Asturias, among the communities affected by new regional financing

Experts from more than 20 Spanish and international universities, the Bank of Spain and the Foundation for Applied Economics Studies (Fedea) urge the simplification and establishment of a “clear” criterion of equity between Autonomous Communities (CCAA), and propose the creation of a ‘piggy bank’ for them to turn to in times of crisis in order to maintain basic services, among the measures to be included in the reform of the regional financing model.

With this reform, communities such as Asturias, Cantabria, Galicia, Extremadura and La Rioja, which benefit from the current model, would be harmed, compared to others such as Valencia or Murcia, which are currently the worst financed and would gain from the change.

These are some of the proposals included in the 30th volume of the collection of Estudios Mediterráneo Económico “Autonomic financing: problems of the model and proposals for reform”, presented this Wednesday by the executive director of Fedea, Ángel de la Fuente, and the president of Cajamar, Eduardo Baamonde, whose entity publishes the volume of 481 pages.

The study, coordinated by De la Fuente and the professor of Public Economics at the University of Zaragoza, Julio López Laborda, includes several proposals for the reform of the current financing system of the autonomous communities of the common system, compared to a current model characterized by the “arbitrariness” in the distribution of resources between regions, a “clear” deficit of autonomy and fiscal responsibility on the part of the Autonomous Communities and the absence of a “reasonable” mechanism that guarantees a balance in the vertical distribution of resources.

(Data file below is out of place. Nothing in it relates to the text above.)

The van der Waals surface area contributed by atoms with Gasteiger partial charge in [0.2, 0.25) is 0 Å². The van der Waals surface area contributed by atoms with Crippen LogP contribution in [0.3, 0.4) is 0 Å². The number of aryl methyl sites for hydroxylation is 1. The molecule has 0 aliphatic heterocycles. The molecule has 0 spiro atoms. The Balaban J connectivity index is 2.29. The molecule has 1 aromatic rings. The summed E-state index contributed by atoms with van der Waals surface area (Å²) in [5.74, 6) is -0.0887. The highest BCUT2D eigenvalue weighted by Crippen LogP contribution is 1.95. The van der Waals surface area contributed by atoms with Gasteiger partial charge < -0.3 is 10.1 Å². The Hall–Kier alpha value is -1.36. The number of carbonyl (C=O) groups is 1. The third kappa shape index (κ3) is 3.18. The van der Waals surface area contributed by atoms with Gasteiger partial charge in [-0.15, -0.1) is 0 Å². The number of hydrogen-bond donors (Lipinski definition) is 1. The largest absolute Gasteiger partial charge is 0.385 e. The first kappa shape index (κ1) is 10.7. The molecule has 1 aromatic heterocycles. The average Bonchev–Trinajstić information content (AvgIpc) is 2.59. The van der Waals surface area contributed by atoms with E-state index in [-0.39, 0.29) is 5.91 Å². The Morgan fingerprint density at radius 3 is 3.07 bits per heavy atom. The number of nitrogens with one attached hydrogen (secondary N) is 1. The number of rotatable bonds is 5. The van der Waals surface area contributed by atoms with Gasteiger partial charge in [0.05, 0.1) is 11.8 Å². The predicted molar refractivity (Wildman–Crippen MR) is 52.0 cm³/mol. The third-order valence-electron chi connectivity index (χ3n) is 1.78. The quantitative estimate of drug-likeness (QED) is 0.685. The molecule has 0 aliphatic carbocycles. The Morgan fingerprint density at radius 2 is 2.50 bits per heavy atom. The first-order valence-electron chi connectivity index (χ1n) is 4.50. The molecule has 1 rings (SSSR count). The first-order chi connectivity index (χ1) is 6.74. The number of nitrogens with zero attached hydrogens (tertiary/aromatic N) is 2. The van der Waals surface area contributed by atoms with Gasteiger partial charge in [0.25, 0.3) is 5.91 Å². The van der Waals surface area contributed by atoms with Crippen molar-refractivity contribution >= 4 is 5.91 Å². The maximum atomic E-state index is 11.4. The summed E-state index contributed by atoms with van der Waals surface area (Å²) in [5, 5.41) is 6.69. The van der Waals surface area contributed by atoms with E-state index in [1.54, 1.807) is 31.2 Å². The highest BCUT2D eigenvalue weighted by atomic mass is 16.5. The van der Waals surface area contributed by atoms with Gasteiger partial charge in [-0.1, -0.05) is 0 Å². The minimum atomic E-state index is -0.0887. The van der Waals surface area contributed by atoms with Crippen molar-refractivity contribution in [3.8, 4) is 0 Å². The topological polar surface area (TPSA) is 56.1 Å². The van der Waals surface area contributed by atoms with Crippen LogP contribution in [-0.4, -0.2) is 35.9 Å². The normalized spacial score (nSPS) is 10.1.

The president of Cajamar, Eduardo Baamonde, has advocated for consensus on alternatives to improve the model to contribute to a “more efficient, equitable and sustainable” economy, and recalled that currently has implemented an “almost federal regime”, as the powers, especially in social matters, they are transferred to the CCAA, which represents around a third of total public expenditure.

Faced with an “extremely complex” political situation, Baamonde has asked for “peace of mind” to reach consensus, since, in addition, from the point of view of income “things are quite complicated” and this is added to the vigilance of the community authorities.